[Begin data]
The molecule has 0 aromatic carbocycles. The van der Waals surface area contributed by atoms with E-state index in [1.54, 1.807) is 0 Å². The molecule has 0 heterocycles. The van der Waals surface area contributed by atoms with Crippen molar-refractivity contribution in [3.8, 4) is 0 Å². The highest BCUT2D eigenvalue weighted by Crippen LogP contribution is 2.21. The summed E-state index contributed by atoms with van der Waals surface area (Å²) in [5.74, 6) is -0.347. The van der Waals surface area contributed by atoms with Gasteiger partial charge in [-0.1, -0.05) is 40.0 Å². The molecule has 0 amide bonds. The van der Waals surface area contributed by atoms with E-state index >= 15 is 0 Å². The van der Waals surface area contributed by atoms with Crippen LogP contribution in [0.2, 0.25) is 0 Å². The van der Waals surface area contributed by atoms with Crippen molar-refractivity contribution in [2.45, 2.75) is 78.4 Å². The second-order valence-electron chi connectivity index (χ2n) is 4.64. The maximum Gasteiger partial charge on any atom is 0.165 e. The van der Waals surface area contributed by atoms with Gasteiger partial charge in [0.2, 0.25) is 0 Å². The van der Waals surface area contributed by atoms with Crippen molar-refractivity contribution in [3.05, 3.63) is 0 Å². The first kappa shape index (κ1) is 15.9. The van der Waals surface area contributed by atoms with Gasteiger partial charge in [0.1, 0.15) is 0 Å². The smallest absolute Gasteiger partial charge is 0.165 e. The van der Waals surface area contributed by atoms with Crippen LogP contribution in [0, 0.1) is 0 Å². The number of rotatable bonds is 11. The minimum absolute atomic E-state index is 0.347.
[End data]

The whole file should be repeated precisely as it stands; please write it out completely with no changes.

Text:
The molecule has 0 aromatic carbocycles. The van der Waals surface area contributed by atoms with E-state index in [1.54, 1.807) is 0 Å². The molecule has 0 heterocycles. The van der Waals surface area contributed by atoms with Crippen molar-refractivity contribution in [3.8, 4) is 0 Å². The highest BCUT2D eigenvalue weighted by Crippen LogP contribution is 2.21. The summed E-state index contributed by atoms with van der Waals surface area (Å²) in [5.74, 6) is -0.347. The van der Waals surface area contributed by atoms with Gasteiger partial charge in [-0.1, -0.05) is 40.0 Å². The molecule has 0 amide bonds. The van der Waals surface area contributed by atoms with E-state index >= 15 is 0 Å². The van der Waals surface area contributed by atoms with Crippen LogP contribution in [0.2, 0.25) is 0 Å². The van der Waals surface area contributed by atoms with Crippen molar-refractivity contribution in [2.45, 2.75) is 78.4 Å². The second-order valence-electron chi connectivity index (χ2n) is 4.64. The maximum Gasteiger partial charge on any atom is 0.165 e. The van der Waals surface area contributed by atoms with Gasteiger partial charge in [0.2, 0.25) is 0 Å². The van der Waals surface area contributed by atoms with Crippen molar-refractivity contribution in [3.05, 3.63) is 0 Å². The first kappa shape index (κ1) is 15.9. The van der Waals surface area contributed by atoms with Gasteiger partial charge in [0.1, 0.15) is 0 Å². The smallest absolute Gasteiger partial charge is 0.165 e. The van der Waals surface area contributed by atoms with Crippen LogP contribution in [0, 0.1) is 0 Å². The number of rotatable bonds is 11. The minimum absolute atomic E-state index is 0.347.